Facebook has been shamed into removing advertisements from pages showing sexual images or violence one month after Nissan and other smaller companies temporarily withdrew ads.
The social network giant yesterday unveiled a radical overhaul of its advertising operations in a desperate attempt to try and stop a further exodus of advertisers.
A company statement said: ‘Our goal is to both preserve the freedoms of sharing on Facebook but also protect people and brands from certain types of content.
‘We know that marketers work hard to promote their brands, and we take their objectives seriously.
‘While we already have rigorous review and removal policies for content against our terms, we recognize we need to do more to prevent situations where ads are displayed alongside controversial Pages and Groups. So we are taking action.’
Facebook said, from Monday, it would implement a new review process for determining which pages and groups should feature adverts alongside their content around the world.
‘We will now seek to restrict ads from appearing next to pages and groups that contain any violent, graphic or sexual content.’
It added that any page selling ‘adult content’ would also not feature advertising.
In future around 10,000 pages will be marked as ‘safe’ and will be able to feature any adverts, according to sources.
But all other pages will have to be laboriously checked to see if they contain images or words that are offensive.
The bold move comes a month after feminist groups campaigned for Facebook to improve its process for identifying and removing pages that glorify violence against women.
Laura Bates, founder of the Everyday Sexism Project, writer and activist Soraya Chemaly and Jaclyn Friedman from Women, Action & the Media joined forces to launch the hashtag Twitter campaign #FBRape.
They sent more than 5,000 e-mails to Facebook’s advertisers and elicited more than 60,000 posts on Twitter, requesting the removal of pages featuring women who had been abused.
In a public statement, Facebook acknowledged its failure to block the offensive content and promised to train staff to be able to spot such posts in order to make Facebook a ‘safe and respectful place for sharing and connection’.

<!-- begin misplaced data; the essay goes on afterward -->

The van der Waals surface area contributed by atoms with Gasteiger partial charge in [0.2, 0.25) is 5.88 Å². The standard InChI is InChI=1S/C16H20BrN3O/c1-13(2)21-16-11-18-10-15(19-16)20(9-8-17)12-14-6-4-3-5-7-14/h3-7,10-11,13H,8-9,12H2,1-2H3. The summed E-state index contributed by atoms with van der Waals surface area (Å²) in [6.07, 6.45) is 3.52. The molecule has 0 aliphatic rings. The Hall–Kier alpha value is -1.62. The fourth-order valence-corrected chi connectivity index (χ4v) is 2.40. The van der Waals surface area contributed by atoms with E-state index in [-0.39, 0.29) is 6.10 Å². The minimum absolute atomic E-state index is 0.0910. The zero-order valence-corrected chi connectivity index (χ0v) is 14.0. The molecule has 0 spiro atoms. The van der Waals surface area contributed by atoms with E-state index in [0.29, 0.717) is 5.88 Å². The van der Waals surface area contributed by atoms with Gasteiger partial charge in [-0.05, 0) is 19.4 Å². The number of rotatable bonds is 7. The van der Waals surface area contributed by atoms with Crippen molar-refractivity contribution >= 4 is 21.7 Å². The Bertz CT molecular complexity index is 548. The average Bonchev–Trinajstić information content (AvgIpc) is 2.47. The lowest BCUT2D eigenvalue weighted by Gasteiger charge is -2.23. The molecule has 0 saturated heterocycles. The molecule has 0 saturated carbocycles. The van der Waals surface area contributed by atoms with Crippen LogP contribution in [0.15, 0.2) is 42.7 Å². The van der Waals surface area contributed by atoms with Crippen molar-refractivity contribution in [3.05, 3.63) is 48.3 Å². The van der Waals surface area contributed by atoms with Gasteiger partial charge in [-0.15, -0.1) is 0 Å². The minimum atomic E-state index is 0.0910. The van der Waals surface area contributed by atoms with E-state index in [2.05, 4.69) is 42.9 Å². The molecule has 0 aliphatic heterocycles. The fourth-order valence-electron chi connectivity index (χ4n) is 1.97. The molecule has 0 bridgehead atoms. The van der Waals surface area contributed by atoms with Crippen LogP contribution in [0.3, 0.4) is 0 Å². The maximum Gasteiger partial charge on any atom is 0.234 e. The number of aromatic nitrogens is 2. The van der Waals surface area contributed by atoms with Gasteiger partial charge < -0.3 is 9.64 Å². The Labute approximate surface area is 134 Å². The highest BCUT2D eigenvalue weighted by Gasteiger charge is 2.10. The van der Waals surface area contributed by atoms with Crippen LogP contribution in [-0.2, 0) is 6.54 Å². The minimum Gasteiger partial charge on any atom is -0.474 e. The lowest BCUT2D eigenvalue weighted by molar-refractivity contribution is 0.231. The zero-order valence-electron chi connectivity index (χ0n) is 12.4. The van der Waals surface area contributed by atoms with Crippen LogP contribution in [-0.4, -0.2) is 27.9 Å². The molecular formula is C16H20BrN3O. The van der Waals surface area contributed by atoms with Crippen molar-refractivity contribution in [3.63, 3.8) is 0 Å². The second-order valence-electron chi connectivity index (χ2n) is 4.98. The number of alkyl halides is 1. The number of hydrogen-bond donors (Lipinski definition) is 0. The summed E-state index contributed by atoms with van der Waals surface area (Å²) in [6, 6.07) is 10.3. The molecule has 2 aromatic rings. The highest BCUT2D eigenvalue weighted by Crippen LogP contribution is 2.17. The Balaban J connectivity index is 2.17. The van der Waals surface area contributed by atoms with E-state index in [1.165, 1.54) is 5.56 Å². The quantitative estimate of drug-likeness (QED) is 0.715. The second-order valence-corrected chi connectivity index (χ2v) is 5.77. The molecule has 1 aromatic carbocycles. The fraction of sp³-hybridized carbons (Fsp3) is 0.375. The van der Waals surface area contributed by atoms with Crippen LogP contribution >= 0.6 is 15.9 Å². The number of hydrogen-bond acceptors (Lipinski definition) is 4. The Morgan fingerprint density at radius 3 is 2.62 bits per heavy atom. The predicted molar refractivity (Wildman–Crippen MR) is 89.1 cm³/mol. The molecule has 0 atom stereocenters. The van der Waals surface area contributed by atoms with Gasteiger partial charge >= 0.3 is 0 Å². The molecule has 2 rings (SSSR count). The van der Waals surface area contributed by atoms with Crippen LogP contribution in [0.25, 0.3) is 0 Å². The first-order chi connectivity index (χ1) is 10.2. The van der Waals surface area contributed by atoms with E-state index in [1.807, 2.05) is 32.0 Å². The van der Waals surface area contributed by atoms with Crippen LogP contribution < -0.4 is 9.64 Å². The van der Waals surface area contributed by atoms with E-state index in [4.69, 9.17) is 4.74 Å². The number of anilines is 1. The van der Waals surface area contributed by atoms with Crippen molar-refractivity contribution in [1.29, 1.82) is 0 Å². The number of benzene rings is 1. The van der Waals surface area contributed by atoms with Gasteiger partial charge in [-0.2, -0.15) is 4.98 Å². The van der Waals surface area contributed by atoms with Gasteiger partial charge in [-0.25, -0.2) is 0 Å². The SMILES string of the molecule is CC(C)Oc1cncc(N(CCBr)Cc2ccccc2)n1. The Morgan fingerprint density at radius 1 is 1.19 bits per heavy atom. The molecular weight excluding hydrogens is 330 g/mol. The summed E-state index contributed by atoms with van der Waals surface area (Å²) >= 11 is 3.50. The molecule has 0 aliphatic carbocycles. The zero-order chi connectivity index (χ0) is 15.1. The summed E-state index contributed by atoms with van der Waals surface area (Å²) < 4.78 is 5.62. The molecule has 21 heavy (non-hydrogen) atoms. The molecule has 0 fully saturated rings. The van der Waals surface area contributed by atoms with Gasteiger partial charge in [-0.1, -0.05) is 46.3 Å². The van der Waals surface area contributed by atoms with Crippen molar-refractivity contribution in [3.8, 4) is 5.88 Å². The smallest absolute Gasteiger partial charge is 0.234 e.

#FBRape saw companies such as Finnair and Nissan UK contact Facebook to block their advertisements on the site.
Bates, 26, said derogatory Facebook pages normalize the poor treatment of women.
‘I see and hear stories every single day from women whose lives are directly impacted by sexism, misogyny and sexual abuse,’ she told MailOnline.
‘So these pictures and pages hit very close to home for me. And when I receive emails from teenage girls who have been raped, but won’t report it because they think they must be to blame, or they won’t be taken seriously.
‘I can’t help but think that Facebook has a responsibility to stand up to the normalization of rape and domestic violence that is created by these pages condoning and depicting it.
‘Of course it’s not as simple as saying that one directly leads to another, but it certainly creates a culture in which the message is sent out, loud and clear, that rape and domestic violence are something to laugh and boast about, not something to take seriously. ‘
Facebook spokeswoman Elisabeth Diana told NY Times dealing with offensive content was something the company handled on a daily basis.
‘We take it really, really seriously,’ she said.
Facebook is facing pressure around the world to change its ways.
British companies Marks & Spencer and Sky owner BSkyB told Facebook they had serious concerns about their names appearing next to ‘inappropriate content’, and last week suspended the majority of their advertisements.